Historic Effort – Conservationists Release 136 Juvenile Galápagos Tortoises into the Wild

In a historic conservation effort, the Galapagos Conservancy accomplished the successful airlift of 136 juvenile Galápagos tortoises to their only natural habitat on Earth, the volcanic terrain of Isabela Island. Raised at the Breeding and Rearing Center on the island by dedicated park rangers, these giant tortoises, aged between 5 and 9 years, were transported via helicopter—a crucial tool in repatriating the species. The helicopter support, funded by public donations, proved essential, as alternative transportation methods involving sea travel and carrying the tortoises across challenging lava fields on foot would have been impractical and time-consuming. The animals, having undergone quarantine, deworming, health analysis, and microchip marking for identification, were flown to Isabela Island under strict safety standards.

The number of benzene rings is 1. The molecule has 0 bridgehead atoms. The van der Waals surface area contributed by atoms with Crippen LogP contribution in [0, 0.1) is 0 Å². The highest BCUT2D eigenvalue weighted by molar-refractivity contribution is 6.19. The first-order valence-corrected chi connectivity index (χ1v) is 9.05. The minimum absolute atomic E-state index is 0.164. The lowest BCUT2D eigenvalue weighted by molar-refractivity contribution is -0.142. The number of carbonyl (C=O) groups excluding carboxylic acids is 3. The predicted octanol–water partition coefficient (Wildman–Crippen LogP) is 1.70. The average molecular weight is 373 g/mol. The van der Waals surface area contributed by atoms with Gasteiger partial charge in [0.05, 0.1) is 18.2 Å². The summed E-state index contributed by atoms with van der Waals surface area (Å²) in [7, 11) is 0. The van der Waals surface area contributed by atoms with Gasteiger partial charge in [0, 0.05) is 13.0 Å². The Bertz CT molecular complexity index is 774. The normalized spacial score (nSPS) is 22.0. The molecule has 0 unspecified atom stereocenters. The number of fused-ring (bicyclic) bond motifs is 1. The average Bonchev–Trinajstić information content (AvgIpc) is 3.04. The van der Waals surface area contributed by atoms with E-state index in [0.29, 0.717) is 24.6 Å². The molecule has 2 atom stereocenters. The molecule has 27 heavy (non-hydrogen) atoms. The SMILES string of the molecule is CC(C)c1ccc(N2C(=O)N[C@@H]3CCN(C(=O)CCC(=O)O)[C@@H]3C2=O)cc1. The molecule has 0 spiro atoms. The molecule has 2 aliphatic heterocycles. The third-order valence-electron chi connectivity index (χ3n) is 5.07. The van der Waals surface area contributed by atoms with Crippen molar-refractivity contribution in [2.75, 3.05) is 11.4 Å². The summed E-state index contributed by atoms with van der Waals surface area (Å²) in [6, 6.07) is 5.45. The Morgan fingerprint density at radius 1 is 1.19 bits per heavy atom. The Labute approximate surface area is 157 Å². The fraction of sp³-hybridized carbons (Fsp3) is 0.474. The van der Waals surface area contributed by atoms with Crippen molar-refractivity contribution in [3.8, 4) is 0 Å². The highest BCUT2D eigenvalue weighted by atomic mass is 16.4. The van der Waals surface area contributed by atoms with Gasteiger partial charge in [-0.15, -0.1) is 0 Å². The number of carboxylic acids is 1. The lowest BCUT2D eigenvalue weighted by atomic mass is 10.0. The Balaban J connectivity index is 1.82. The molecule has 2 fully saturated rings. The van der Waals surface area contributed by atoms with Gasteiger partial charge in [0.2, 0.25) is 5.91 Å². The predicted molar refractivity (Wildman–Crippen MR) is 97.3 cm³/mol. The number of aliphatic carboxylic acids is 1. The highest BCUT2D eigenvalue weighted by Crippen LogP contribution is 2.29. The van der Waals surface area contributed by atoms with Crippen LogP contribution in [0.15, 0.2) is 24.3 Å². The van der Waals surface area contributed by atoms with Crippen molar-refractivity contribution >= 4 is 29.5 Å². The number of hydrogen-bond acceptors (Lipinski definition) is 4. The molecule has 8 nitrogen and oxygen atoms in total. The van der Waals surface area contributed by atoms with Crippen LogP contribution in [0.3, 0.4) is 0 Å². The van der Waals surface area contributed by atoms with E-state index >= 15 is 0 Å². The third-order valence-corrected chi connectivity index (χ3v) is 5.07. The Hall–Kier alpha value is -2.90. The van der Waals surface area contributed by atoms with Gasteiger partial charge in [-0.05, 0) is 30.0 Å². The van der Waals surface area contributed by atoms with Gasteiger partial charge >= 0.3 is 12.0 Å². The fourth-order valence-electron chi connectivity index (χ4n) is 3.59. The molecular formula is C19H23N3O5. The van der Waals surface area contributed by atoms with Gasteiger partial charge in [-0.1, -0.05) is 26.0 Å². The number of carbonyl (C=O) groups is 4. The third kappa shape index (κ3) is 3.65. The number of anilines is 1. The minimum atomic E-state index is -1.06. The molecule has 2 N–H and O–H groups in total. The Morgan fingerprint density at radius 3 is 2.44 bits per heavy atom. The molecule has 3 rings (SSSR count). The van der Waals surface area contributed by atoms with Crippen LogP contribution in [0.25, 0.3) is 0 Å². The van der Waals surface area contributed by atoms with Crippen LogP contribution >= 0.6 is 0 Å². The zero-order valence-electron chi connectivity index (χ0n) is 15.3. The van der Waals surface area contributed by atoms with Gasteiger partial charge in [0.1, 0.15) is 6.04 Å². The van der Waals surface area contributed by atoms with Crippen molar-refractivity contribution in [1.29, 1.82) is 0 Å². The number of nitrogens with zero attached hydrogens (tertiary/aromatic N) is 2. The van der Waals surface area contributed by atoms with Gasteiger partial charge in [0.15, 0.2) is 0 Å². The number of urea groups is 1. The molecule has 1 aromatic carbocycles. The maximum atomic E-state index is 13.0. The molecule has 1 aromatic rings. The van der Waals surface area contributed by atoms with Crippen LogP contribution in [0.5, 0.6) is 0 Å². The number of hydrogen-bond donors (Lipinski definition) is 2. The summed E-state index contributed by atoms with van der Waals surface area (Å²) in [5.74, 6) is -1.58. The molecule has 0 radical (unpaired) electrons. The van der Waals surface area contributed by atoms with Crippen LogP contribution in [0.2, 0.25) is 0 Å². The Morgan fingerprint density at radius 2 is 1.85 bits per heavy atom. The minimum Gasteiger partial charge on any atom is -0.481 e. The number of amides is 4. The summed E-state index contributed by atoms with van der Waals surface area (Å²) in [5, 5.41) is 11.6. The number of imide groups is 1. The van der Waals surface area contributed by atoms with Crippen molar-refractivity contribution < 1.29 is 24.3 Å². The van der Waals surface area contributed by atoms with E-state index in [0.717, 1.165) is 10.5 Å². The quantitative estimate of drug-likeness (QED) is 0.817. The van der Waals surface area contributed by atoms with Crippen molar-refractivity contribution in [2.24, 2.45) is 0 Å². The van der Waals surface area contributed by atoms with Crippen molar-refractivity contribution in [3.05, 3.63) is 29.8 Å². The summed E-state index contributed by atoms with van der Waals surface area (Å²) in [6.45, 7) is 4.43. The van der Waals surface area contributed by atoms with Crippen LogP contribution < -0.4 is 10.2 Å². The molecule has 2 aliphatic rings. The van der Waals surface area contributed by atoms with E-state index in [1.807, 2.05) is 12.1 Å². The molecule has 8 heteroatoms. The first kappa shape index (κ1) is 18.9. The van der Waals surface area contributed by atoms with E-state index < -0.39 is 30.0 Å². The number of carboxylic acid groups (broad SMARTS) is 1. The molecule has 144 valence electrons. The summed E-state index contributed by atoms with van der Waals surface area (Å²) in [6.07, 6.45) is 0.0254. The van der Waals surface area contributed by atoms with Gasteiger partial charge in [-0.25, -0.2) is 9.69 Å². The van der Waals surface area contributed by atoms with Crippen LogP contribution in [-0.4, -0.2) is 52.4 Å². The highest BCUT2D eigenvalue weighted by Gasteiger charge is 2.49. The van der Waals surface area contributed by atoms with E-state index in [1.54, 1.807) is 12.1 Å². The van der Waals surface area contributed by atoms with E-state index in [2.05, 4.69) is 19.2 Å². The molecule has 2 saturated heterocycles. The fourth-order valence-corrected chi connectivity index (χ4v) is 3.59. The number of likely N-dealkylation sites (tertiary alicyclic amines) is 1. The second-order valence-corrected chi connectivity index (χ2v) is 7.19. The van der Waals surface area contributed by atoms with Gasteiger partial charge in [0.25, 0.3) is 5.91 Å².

This significant milestone in conservation contributes to the restoration of the ecological balance in the Ecuadorian island chain, with tortoises playing a vital role as herbivores in shaping the landscape and maintaining ecosystem stability. In a related achievement two years prior, the Galápagos National Park completed a rodent eradication program on Seymour Norte and Mosquera islands, declaring these lands rat-free. This accomplishment marked a crucial milestone in restoring native biodiversity to these ecosystems. With the removal of invasive rodents, the islands can now witness the return of their natural flora and fauna, creating a more balanced and sustainable environment. Together, these conservation efforts showcase the dedication and success of ongoing initiatives to protect and restore the unique ecosystems of the Galápagos Islands.

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